7 Steps to a Happier Relationship for a Lifetime

Many couples want to know the secret to keeping their relationship satisfying and strong for a lifetime.  In this day of high divorce rates and infidelities, many people wonder if anyone is really able to stay happy and in love for many years.

Research from psychologists at The Gottman Institute has shown that couples CAN maintain a loving, intimate relationship if they put effort into it.  And this effort can actually be a lot of fun.  The key is to do Small Things Often that build on your friendship and maintain your connection.

  1. Check in each morning. Make sure to ask your partner about what he/she has going on that day.  Find out if he is stressed about a work deadline or if she has a lot of appointments to manage today.  When you know what’s going on in your partner’s world, you stay connected and can stay in touch with how he/she is feeling later in the day.  You’re also better able to offer support and flexibility to accommodate your partner when he/she needs it.  So when you know she has a stressful day ahead, you might make time to pick up dinner on the way home as a treat.
  2. Make time for physical touch. The Gottmans recommend having a 6 second kiss each morning to feel connected and attuned with one another.  This type of intentional touch even releases hormones, like oxytocin, that create feelings of happiness and attachment.  But any kind of physical touch is worthwhile during the day.  A gentle shoulder rub while your partner is doing dishes or snuggling up on the couch while watching tv can be simple ways to keep the physical connection alive.  These moments of nonsexual touch can set the stage for greater intimacy throughout the day.
  3. Express appreciation. Many people report feeling taken for granted in their relationship, especially after having kids together. They feel themselves working hard to keep the household running but don’t feel this effort is noticed or appreciated.  Both people wind up feeling resentful or lonely in the relationship.  But little acts of appreciation throughout the day can make an enormous difference in shifting this feeling.  And we find that these acts build upon each other.  As one person feels appreciated, he/she becomes more willing to express that appreciation in return.  So try sending little messages that let your partner know you’re thinking of him/her.  You appreciate that he filled your gas tank or noticed how well she managed the kids when they were arguing over breakfast.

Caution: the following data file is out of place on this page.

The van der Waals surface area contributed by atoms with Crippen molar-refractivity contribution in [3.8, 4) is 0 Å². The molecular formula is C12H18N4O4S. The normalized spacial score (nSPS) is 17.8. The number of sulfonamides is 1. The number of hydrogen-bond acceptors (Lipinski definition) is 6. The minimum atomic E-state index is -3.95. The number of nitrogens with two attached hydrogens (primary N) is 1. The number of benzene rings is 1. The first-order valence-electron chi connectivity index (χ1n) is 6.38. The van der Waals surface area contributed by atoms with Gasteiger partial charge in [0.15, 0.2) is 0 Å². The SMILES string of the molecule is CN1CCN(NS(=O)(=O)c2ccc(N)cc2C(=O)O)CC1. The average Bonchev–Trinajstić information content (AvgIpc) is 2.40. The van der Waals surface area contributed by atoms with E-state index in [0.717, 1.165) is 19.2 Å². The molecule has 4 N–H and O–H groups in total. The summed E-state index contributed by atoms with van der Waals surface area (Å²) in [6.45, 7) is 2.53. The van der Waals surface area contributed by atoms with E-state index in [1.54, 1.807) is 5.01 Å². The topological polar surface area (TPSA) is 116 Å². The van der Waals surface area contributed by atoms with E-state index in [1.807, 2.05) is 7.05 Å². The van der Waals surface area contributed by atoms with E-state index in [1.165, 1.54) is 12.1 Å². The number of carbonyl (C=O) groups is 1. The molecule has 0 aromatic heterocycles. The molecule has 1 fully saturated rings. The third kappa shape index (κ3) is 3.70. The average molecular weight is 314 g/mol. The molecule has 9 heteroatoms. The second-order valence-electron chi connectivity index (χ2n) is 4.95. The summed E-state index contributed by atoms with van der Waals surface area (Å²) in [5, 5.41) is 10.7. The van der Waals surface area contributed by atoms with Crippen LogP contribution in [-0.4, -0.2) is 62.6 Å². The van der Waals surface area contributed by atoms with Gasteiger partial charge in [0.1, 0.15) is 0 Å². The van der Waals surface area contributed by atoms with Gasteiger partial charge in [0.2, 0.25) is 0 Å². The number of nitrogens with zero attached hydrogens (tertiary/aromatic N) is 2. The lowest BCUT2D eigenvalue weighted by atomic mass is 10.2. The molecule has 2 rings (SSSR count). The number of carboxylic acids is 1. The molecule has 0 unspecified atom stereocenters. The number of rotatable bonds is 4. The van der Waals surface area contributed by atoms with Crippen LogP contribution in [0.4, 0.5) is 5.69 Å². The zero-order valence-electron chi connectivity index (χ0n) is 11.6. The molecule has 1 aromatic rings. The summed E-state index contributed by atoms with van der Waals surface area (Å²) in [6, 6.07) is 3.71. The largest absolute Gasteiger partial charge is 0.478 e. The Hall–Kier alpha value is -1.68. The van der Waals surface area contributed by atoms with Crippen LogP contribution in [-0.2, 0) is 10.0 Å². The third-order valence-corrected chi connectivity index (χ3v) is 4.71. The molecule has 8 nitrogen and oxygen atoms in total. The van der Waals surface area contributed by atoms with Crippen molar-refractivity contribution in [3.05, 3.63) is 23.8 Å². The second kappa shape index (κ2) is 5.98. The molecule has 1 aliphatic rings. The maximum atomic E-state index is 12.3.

4. Express admiration. Sometimes managing the day-to-day stresses of sharing a life and family together can leave you feeling irritable and impatient.  You find yourself focusing on all the ways your partner annoys you or falls short of expectations.  This type of focus drains a relationship of joy.  Instead, try focusing your attention on the aspects of your partner you really admire, even in just a moment during the day.  And make sure to express that admiration to your partner!  You might mention how great he looked that morning or how she seems to juggle the family schedule so well.  Remember what brought you together in the first place and remind your partner how special he/she is to you.
  5. Create reunion rituals. When couples reunite in the evening, it may occur in the midst of family chaos or a soccer game or a partner busy at the stove top.  There are many distractions that can be barriers to really connecting after being apart during the day.  Creating a window to focus on one another in the midst of these distractions helps you transition into your evening together as a team.  Again, you might have a 6 second kiss, or you might take a spin around the kitchen or just hold each other for a warm hug.  Find a reuniting ritual that works for you, and make it a habit.
  6. Reconnect with stress reducing conversations. Create just 20 minutes of focused time for the two of you to share something stressful about your day.  Take turns listening and supporting one another.  The focus is to feel like you’re on the same team.  Never take the side of someone your partner sees as an adversary.  Express your support and understanding without giving advice, unless your partner asks for it.  This is how you build a sense of we-ness in your relationship to make it strong.
  7. Prioritize date night. You don’t need to go out or spend money to have a special evening together as a couple.  But you do need to work together in setting aside protected time to reconnect for a few hours each week.  Maybe you plan a late dinner after the kids are in bed or just snuggle on the couch by candlelight.  Focus this time on enjoying one another and set aside the business partnership aspect of managing a household.  So rather than discussing weekend carpool plans or stressful house projects, you might ask each other open ended questions that deepen your understanding of each other, like Where do you see yourself in five years? or How has parenthood changed you?  You might play a card game together or talk about your dreams.  The point is to reserve energy each week to build your friendship.

Couples who intentionally focus energy on their relationship with these 7 steps describe themselves as more satisfied and intimately connected.  They are better able to weather the storms that naturally come along in a relationship.  When we feel really understood and supported by our partner, we feel a sense of security and strength in our relationship that builds the foundation for lasting joy.  Choose one step to start today!

Written by Suzanne Smith, Ph.D. at Linden BP with principles from The Gottman Institute. If you are interested in receiving Linden Blog updates with original articles about parenting, families, mental health, and wellness, subscribe using the field below.  If you are interested in scheduling an appointment for individual or couples therapy with Dr. Smith, contact LindenBP at 440-250-9880.